Legalweek, which was originally supposed to take place on location in New York, has been transformed into a series of five interactive virtual events to be held throughout 2021—hence the updated title of Legalweek(year).
The first of these events took place February 2 — 4, and given the challenges posed by the pandemic, there was a lot to discuss. As is the case with just about every other industry, remote work has fundamentally changed eDiscovery workflows and litigation processes—and trends that were already impacting the industry have been accelerated by the pandemic.
Below are seven key takeaways from the first sessions of Legalweek(year) 2021.
Discussions that were once held in boardrooms, offices, or hallways are now taking place online—which means the content of those conversations are now discoverable. Thanks to tools
like Zoom, Google Meet, Slack, Microsoft Teams, and countless others, these conversations have been transformed into electronically stored information (ESI) and organizations will be expected to produce these records if they are requested.
Because of the legal implications of meeting apps, chat tools, and team collaboration platforms, legal teams need a seat at the table when these technologies are evaluated and implemented. In order to effectively collect and preserve evidence, in-house counsel and eDiscovery professionals need detailed insight into how these tools work and what data they contain.
Companies that implement a communication or collaboration tool without consulting its legal team are inviting a potential eDiscovery nightmare.
Related to the point above, teamwork and relationship building across the organization is more important than ever. eDiscovery professionals need to know who the custodians of various data sources are—and they need to work closely with these individuals. The amount and complexity of modern data means legal teams need the help and input of others (especially the IT department), so performing eDiscovery in isolation is no longer an option.
The key modern eDiscovery challenge, which was mentioned in just about every Legalweek session, is the sheer amount of data that teams have to deal with. Companies simply can’t wait for a legal matter to arise before considering how data will be found, reviewed, and exported for eDiscovery. Good information governance and data mapping are crucial to reducing the cost and complexity of eDiscovery and must be prioritized across every organization.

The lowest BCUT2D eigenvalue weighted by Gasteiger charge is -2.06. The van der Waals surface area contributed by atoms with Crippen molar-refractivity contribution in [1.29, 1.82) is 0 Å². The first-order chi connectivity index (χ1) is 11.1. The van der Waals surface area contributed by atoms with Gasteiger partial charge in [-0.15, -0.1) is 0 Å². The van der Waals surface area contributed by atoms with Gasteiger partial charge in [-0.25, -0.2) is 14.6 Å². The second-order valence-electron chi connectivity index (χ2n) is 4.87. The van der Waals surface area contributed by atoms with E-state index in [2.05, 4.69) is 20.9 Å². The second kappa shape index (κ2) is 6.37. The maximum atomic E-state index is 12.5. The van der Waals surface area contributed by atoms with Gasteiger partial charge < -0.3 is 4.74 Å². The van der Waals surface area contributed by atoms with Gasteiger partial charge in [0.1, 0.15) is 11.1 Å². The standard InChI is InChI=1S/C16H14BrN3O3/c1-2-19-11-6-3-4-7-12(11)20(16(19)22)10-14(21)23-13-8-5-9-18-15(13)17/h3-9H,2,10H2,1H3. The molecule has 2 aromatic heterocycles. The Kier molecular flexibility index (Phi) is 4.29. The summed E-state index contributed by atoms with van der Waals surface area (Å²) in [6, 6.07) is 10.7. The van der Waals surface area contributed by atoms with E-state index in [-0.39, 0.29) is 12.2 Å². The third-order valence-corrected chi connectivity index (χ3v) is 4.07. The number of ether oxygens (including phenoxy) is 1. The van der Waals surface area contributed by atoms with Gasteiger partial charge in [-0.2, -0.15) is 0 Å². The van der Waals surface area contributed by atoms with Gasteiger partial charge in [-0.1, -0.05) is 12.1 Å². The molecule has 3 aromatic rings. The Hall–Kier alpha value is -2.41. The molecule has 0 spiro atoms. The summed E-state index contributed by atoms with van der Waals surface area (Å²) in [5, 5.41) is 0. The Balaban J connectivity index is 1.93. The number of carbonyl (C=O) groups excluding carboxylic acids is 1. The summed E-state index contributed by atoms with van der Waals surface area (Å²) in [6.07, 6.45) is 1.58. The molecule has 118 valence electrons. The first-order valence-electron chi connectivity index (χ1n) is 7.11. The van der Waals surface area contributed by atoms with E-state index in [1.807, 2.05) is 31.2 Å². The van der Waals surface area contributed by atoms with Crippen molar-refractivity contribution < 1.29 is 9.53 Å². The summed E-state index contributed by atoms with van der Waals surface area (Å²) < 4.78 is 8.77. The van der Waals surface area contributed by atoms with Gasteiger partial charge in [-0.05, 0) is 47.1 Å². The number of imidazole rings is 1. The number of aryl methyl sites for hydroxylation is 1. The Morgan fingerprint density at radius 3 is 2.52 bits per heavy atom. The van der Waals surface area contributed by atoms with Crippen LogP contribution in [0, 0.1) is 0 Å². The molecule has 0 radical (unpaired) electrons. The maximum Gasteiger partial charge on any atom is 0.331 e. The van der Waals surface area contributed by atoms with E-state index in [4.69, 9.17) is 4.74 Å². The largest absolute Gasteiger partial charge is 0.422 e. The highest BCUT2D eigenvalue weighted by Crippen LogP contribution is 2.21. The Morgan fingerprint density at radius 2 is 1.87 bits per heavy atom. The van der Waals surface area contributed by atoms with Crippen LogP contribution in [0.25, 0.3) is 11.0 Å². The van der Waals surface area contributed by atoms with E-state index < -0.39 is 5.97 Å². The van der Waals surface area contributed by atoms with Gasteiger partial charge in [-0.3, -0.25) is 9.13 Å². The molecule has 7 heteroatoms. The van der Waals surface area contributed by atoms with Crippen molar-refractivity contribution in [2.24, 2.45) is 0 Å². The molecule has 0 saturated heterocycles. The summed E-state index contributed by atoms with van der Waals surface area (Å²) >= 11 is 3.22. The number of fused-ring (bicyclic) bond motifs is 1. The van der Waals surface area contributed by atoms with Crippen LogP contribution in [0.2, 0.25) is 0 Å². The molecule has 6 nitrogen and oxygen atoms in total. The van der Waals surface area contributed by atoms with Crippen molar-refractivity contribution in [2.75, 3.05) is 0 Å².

Given the tremendous amount of data legal teams are forced to deal with, scoping an investigation effectively at the onset and identifying the most relevant sources of potential evidence is important. This comes down to understanding how an organization’s departments communicate and collaborate. By understanding the habits and practices of employees, legal teams can scope an investigation much more accurately and cut down on costs and time spent.
While finding relevant evidence in a mountain of data is difficult enough, the issue is further complicated by privacy and security implications. Regulations like the GDPR and CCPA place significant restrictions on the processing of personal data—and these restrictions extend to processing for eDiscovery purposes. These days, legal teams simply can’t start working with data before considering what the privacy and security requirements are—especially when employees are working remotely in multiple global jurisdictions.
Even before the pandemic, companies were increasingly relying on platforms like Slack, Workplace from Facebook, and Microsoft Teams for communication and collaboration, but the events of 2020 have made them absolutely indispensable. The problem, however, is that, when it comes to eDiscovery, enterprise collaboration platforms lack the maturity of a well-understood data source like email. Generally speaking, these platforms don’t offer adequate built-in legal features, while traditional eDiscovery solutions aren’t equipped to work with enterprise collaboration data. As a consequence, companies need to find alternative ways of efficiently finding, collecting, and exporting this unstructured data.